Are you looking for a way to positively impact the community and gain team-building and leadership skills? Are you passionate about youth empowerment and interested in working with other enthusiastic individuals? If you said “yes” to any of these questions, then there is a perfect opportunity for you. We are currently recruiting for the next Program Manager for the Count on Me Program! To apply, there are two options:

1) Apply online by clicking on this link:  http://goo.gl/mXZAC

OR

2) Complete this application and email it in PDF format to Becky at countonme@enactussfu.ca

The deadline to apply is Wednesday May 29th 11:59PM.

You can also visit http://enactussfu.com/recruitment/ to view a detailed job description.

Thank you and good luck!

TFSA or RRSP?

Whether you are saving for your dream car, a new home, or retirement, it can be quite confusing with so many investment options and advantages available. Here, we’ll focus on the Tax-Free Savings Account (TFSA) and the registered Retirement Savings Plan (RRSP), so you can decide which works best for you and your needs.

What is the TFSA?

The TFSA provides Canadians with the opportunity to have tax-free investment income. Canadians aged 18 and over can contribute, with a yearly maximum of $5500 (as on January 2013). TFSA contributions are not tax-deductible. However, you won’t have to pay tax on the contributions and any earnings you gain from the investment.

What is the RRSP?

An RRSP also allows you to save on a tax-sheltered basis up until you are aged 71. Similar to the TFSA, it can contain a variety of investments such as savings deposits, guaranteed investment certificates (GIC’s), mutual funds, and more. However, with the RRSP, contributions are tax-deductible, which is an advantage that the TFSA does not have.

So which do I choose?

First, ask yourself these questions:

Am I saving for the long-term or short-term?

An RRSP is generally more suitable for retirement due to the higher contribution limit. You can only put $5,500/year into a TFSA, but the RRSP limit is 18 per cent of the previous year’s earned income to a maximum of $23,820. Unused contribution room can be carried forward for both the TFSA and RRSP, but RRSP withdrawals are likely to be made when you are no longer working and therefore likely to be taxed at a lower rate.

The TFSA can accommodate short-term goals more easily, since any amount can be withdrawn, tax-free, at any time. In addition, you can re-contribute the full amount of your withdrawal later on. It is also the best choice for an emergency fund. If something unexpected happens, such as a job loss, you’ll want to be able to get at your money quickly, without having to worry about taxes.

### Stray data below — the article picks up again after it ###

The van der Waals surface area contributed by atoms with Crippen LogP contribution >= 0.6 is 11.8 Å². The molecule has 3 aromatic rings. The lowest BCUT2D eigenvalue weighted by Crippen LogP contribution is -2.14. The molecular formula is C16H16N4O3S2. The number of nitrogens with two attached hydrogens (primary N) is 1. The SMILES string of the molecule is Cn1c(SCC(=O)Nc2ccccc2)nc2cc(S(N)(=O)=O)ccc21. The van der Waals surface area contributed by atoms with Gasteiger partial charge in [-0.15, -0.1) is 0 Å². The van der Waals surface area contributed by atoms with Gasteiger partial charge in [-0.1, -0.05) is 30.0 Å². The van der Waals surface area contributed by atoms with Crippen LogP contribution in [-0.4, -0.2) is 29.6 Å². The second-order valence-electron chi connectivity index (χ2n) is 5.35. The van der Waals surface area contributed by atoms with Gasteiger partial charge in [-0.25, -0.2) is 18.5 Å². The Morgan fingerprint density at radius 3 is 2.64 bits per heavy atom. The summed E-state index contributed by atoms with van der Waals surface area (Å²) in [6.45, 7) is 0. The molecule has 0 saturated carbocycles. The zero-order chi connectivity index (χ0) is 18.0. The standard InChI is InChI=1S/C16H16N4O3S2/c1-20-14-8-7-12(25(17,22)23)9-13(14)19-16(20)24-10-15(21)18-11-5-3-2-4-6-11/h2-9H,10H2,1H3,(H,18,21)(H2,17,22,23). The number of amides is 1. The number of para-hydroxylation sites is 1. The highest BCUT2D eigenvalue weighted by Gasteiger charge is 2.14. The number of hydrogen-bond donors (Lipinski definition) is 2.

Do I want to maintain my eligibility for income-tested federal government benefits?

Because TFSA withdrawals do not count as income, they don’t affect your eligibility for income-tested federal government benefits such as the Canada Child Tax Benefit, GST credit, Employment Insurance benefits and others. RRSP withdrawals count as income, so, in this case, the TFSA may be the better option.

Although there are other factors to consider, note that the main difference between the TFSA and RRSP is the timing of the taxes. You may want to visit your financial advisor to get the most benefit from your investments. Perhaps consider whether you can invest in both to maximize your tax savings.

Good luck and happy saving!

 —

References:

www.cra-arc.gc.c

http://www.tfsa.gc.ca/tfsarrsp-eng.html

http://www.thestar.com/business/personal_finance/2013/02/17/tfsa_or_rrsp_try_these_five_tests.html

Credit Reports

Taxes are almost due, so why not take the extra time to look through your credit report and see how well your credit is? To find your credit report, you can choose between the two credit bureaus of Canada: Equifax and Transunion.

Credit bureaus summarize your credit using a report. The credit report is one of the main things lenders look at when they decide whether or not to give you credit or increase your loan. A credit report contains your history of credit use, your credit ratings, and your credit score. An easy way to think about how these relate to each other is to think of the credit bureau as a school. The credit report is your report card. The credit rating is your grades in each subject. The credit score is your overall grade point average.

I have my credit report, but how do I read it?

Well, all account ratings contain a number and a letter. The letter is an R, I, or O. This refers to the type of credit you have.

R” stands for revolving credit.  This type of credit that does not have a fixed number of payments. An example would be your credit card.

I” is for installment credit. It’s the type of credit that has a fixed number of payments, like a mortgage, student loans or car payments.

O” stands for open credit. This is the kind of credit where you get a monthly bill in the mail and you are expected to pay it in full. Examples include a phone bill or utility bill.

Each credit account also gets a number rating on a scale between 0 and 9. R1 means you pay your bills on time according to the terms of your credit agreement. R9 means you have not paid your bills as agreed and the account has been placed for collection. The lower the number the better! It’s also the only time where getting a low number on your report is ideal.

So how well will people view your report? Are you creditworthy?

References: 

http://www.theccfl.ca

http://www.123creditfacts.com